I just got back from a visit to the Virginia War Museum in Newport News. I've been wanting to take a proper drive with Chi Chi for a couple weeks, to get out of Wmsbrg and explore the area a little more. There is a LOT of history here, so it made sense for me to make a museum my destination. The initial problem was--which one? But I decided I just wasn't ready for the Museum of the Confederacy (or driving in Richmond city-traffic) so I headed over to Newport News.
The Virginia War Museum, I learned from a plaque outside, was conceived in 1923, designated the official repository for Virginia's war mementos in the forties, and moved into their current building in the 1960s. The building is brick and low, the letters on the sign that distinctive thin 60's typeset. It took me a few mis-turns before I found the entrance, went in and paid my $6 entrance fee. I got there about one pm, and I think I was probably the only person in there for a great deal of the afternoon. The museum is laid out in a wandering maze pattern that leads you gradually from the Revolutionary War up to the Vietnam War. I could hear other people talking or walking behind me, but they might have been employees.
It's interesting how much this area has experienced war. From the literal sense of the word "experienced," when the Revolutionary and Civil wars ran roughshod over Virgina, to the more abstract sense--the peninsula boasts several military bases, after all, and during much of the 20th century they had a booming shipbuilding industry. I was disappointed they didn't have more artifacts from the Revolutionary time period, but it makes sense, considering competition is high in this area, and other institutions (like CW) that are focused primarily on that period probably try harder to add to their collections. (Interestingly, the one hunting frock on display from the Revolutionary War was tagged as a replica--yeah, a replica of the one CW has in their collection) The VWM is definitely a donations-based institution. The exhibits are decades old, no touch screens or hands-on exhibits here. (I approve. It's a museum-goer's museum. None of your faffy bright colors or large print signs here!) Several of the exhibits in the Civil War section featured items used by a single Confederate soldier--obviously a collection handed down through the family before being donated to the museum. There were also lots of uniforms, which was interesting for me to look at, although I was dying to get my hands on most of them.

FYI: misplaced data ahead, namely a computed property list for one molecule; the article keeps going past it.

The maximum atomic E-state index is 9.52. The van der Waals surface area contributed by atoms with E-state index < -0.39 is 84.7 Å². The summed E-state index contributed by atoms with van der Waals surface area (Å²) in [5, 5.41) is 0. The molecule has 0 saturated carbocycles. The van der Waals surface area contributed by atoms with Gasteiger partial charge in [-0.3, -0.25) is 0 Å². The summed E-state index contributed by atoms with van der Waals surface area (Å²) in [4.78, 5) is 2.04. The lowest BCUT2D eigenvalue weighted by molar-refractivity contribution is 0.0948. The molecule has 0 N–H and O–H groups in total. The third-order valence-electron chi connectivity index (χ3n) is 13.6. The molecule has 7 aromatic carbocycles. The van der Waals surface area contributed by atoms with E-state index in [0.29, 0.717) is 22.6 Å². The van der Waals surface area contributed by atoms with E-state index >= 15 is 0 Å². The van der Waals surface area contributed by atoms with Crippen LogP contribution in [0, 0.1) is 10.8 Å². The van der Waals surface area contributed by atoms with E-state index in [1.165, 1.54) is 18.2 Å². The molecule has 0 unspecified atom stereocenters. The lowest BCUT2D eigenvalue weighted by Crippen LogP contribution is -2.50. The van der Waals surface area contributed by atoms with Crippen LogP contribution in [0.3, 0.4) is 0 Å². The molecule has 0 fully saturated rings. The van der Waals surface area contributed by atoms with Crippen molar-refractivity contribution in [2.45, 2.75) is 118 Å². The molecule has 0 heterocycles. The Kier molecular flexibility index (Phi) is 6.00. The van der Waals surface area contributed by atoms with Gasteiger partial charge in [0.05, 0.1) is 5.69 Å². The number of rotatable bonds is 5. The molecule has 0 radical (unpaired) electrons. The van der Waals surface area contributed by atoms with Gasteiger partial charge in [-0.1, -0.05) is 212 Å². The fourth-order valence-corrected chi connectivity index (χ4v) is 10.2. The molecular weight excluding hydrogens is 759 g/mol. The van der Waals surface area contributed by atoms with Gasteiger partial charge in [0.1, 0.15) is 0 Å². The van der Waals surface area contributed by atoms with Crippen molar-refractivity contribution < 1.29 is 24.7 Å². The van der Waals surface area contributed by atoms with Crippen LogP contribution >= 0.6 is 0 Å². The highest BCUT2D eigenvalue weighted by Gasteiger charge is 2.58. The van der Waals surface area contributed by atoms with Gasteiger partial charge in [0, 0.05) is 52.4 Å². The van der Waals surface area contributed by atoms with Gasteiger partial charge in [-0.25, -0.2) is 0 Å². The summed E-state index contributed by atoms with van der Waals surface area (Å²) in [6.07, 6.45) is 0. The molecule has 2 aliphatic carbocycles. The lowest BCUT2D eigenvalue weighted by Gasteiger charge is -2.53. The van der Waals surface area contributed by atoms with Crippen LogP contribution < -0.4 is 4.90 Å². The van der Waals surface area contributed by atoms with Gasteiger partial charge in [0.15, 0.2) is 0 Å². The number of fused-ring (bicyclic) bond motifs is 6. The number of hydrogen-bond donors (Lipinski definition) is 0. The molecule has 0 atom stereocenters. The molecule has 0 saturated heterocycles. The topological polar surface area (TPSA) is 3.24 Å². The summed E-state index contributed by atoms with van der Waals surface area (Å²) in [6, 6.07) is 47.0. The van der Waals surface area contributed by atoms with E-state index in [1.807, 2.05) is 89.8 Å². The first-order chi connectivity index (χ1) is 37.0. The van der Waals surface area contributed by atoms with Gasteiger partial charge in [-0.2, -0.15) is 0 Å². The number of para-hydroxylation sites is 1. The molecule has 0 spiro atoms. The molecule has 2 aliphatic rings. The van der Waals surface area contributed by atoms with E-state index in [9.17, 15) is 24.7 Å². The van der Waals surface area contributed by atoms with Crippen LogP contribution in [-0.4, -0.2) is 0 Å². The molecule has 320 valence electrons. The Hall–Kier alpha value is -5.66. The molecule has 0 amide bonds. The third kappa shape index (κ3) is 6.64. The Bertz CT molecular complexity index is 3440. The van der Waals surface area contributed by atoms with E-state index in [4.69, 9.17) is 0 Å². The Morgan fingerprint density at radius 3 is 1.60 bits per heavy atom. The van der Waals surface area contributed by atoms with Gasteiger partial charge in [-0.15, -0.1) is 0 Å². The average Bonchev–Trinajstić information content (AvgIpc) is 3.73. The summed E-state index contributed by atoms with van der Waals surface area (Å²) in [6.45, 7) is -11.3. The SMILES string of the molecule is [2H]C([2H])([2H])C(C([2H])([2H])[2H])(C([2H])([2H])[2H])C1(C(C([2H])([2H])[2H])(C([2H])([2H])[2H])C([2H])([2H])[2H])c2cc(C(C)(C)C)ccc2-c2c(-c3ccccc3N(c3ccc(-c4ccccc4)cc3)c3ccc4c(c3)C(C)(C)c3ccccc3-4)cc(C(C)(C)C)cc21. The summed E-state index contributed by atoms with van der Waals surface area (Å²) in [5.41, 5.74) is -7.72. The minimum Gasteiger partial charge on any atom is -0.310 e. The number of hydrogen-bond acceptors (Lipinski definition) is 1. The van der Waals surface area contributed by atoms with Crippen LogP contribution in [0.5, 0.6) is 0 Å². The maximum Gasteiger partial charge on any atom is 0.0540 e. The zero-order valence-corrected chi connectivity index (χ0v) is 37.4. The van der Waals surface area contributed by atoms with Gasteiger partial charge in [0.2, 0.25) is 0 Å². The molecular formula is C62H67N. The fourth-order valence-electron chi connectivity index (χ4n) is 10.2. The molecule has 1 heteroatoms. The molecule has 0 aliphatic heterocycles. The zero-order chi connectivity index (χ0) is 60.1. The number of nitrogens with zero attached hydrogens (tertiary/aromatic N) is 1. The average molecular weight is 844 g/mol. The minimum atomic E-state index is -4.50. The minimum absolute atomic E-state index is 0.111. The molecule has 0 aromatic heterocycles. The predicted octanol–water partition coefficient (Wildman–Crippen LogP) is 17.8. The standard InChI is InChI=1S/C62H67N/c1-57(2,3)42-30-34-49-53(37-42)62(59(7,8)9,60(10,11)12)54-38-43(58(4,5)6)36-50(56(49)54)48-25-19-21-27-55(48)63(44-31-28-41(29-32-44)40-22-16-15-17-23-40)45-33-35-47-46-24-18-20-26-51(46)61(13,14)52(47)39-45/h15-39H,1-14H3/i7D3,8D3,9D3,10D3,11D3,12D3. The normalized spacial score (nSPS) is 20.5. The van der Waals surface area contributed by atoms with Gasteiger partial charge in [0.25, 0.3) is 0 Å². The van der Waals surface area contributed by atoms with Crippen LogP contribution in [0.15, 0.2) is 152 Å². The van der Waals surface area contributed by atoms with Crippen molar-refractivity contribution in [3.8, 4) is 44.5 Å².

Overall I found the museum very interesting. It is definitely an ambitious building--the history of all the military branches, in all the conflicts of the history of the US--that it's easy to feel like something has been left out. A lot of times the chronology felt sort of haphazard, and it was easy to get confused about what was happening where, especially in less familiar conflicts like the Spanish-American War or the Korean War. The biggest exhibit was on World War II. It was easy to see how the veterans of that conflict had come back, made good, and were now endowing a new museum to house their artifacts and the artifacts of other fellow soldiers. But the museum is desperately in need of an update--I found myself being slightly offended by the fact that the different sections of the Axis powers exhibits had different fonts for each country: gothic for Germany, brushstrokes for Japan, something reminiscent of a restaurant for Italy, etc. I was also overwhelmed by the sheer amount of firepower in the museum. I find myself drawn to the little things soldiers carried with them, uniforms, pictures, playing cards, art they've made. But here there were sections, just walls of old guns. My initial interest at seeing a Brown Bess (like what I use in the militia) quickly waned as the amount of guns got overwhelming. They're considered museum pieces now, but most of them are probably still useable. That's depressing.
As I wandered through the exhibits, I was mostly struck by how history repeats itself. Over and over again, posters decrying wrongs against America, urging citizens to take up arms--and then declarations of war, changes in uniform, changes in attitude, people adjusting to living during wartime. Happy reunions and soldiers never coming home. There was no exhibit on the current conflict, or much of anything after 1973--disappointing, to be sure, but probably a prudent course of action. This museum is desperate need of an update, and I hope they get it. It's a good overview of the history of the local area--informative, and ultimately fueling the desire to want to know more. But it could be so much cooler with some of the new museum techniques.
I drove home on route 60, a meandering two-lane highway that recalls the best parts of Wisconsin Dells, with it's cheap restaurants and far too many stoplights. My thoughts were mostly consumed with trying to remember the lyrics to Mamma Mia! but I also had a new appreciation for this area. Virginia is the "first colony," like it's most famous son, the first in war, first in peace, and the first to offer herself up in service of her country.